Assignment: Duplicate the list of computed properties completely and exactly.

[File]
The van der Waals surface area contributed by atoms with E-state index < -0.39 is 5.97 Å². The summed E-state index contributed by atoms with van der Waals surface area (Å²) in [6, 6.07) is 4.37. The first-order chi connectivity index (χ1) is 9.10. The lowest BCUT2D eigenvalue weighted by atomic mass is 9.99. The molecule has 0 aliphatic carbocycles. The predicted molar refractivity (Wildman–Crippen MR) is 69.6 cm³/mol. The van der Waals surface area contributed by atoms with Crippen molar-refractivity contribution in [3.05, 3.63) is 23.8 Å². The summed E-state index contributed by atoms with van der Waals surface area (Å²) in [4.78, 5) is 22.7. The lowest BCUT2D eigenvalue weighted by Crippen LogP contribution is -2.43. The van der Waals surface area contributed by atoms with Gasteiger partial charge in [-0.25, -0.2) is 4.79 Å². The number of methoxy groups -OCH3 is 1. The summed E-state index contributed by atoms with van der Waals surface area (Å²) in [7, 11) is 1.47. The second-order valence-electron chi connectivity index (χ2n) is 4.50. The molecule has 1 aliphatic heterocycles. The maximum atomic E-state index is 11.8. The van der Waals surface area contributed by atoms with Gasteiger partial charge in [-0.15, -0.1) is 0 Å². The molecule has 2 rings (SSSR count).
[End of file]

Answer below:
The van der Waals surface area contributed by atoms with E-state index < -0.39 is 5.97 Å². The summed E-state index contributed by atoms with van der Waals surface area (Å²) in [6, 6.07) is 4.37. The first-order chi connectivity index (χ1) is 9.10. The lowest BCUT2D eigenvalue weighted by atomic mass is 9.99. The molecule has 0 aliphatic carbocycles. The predicted molar refractivity (Wildman–Crippen MR) is 69.6 cm³/mol. The van der Waals surface area contributed by atoms with Crippen molar-refractivity contribution in [3.05, 3.63) is 23.8 Å². The summed E-state index contributed by atoms with van der Waals surface area (Å²) in [4.78, 5) is 22.7. The lowest BCUT2D eigenvalue weighted by Crippen LogP contribution is -2.43. The van der Waals surface area contributed by atoms with Gasteiger partial charge in [-0.25, -0.2) is 4.79 Å². The number of methoxy groups -OCH3 is 1. The summed E-state index contributed by atoms with van der Waals surface area (Å²) in [7, 11) is 1.47. The second-order valence-electron chi connectivity index (χ2n) is 4.50. The molecule has 1 aliphatic heterocycles. The maximum atomic E-state index is 11.8. The van der Waals surface area contributed by atoms with Gasteiger partial charge in [-0.15, -0.1) is 0 Å². The molecule has 2 rings (SSSR count).